Fain said Chrysler parent Stellantis was spared from additional strikes because of recent progress in negotiations with that company.
“Moments before this broadcast, Stellantis made significant progress on the 2009 cost-of-living allowance, the right not to cross a picket line, as well as the right to strike over product commitments and plant closures and outsourcing moratoriums,” said Fain, who was delayed nearly 30 minutes in making the online announcement. “We are excited about this momentum at Stellantis and hope it continues.”
As far as PMC is concerned, Stellantis is actually probably in better shape than Ford or GM. They’ve slowly starved their model lineups, with Chrysler basically becoming a brand of one and Dodge just barely offering cars themselves. People tend to point out the lack of products as a downside for Stellantis, and it currently is, but it opens up Stellantis to more opportunities and less PMC in the near term.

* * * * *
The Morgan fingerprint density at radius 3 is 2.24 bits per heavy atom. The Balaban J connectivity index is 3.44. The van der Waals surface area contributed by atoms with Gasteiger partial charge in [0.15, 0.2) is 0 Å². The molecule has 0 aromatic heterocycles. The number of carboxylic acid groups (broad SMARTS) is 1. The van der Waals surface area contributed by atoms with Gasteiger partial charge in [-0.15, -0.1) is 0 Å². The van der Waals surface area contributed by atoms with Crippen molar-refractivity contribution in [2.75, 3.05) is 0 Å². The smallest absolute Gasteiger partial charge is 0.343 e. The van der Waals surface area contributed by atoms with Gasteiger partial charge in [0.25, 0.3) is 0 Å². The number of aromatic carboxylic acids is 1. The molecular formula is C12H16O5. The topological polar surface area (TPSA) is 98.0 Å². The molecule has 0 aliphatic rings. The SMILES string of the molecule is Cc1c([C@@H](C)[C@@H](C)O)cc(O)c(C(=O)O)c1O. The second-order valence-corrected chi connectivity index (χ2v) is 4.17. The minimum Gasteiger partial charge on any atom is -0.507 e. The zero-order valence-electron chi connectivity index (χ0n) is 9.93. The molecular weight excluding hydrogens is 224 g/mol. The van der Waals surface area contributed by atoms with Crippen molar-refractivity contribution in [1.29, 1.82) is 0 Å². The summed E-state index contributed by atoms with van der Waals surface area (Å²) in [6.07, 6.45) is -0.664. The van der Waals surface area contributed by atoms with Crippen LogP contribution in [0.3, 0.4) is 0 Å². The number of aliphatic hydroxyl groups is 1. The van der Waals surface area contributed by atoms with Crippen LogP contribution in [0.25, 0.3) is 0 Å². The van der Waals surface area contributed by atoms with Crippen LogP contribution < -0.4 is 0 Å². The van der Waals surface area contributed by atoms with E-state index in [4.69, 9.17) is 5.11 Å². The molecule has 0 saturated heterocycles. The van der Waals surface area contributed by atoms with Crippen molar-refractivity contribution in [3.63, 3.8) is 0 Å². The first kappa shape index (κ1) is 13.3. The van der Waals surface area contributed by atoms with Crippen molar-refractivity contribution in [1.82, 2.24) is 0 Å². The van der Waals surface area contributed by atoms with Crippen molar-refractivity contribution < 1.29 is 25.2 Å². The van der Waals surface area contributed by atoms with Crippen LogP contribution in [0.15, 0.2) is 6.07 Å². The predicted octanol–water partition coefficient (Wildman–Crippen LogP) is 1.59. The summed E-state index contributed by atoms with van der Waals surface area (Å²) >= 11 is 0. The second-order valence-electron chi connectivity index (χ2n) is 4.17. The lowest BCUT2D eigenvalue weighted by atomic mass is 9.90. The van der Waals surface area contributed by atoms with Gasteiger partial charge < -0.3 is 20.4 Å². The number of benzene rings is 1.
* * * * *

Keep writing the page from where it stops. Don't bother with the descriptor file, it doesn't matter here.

Also, curiously, it could make strike negotiations easier, because the company’s EV plans are a little fuzzier.
The Big Question
How big of a deal is PMC? What are other ways it can mess with the car market? Is it good for consumers or bad for consumers?
- Jason Torchinsky Thanks You All From The Bottom Of His Recently Patched-Up Heart, Has Thoughts On His Walker’s Amber Reflectors
- I Developed A Suspension For A Peruvian Race Team, Then They Invited Me To Help Them Race At The Country’s Only Track
- Honesty, Journalism And The Perils Of Access: A Defense Of Jason Cammisa’s Cybertruck ‘Review’
- Everyone Loves A Good Classic American Pickup Truck: COTD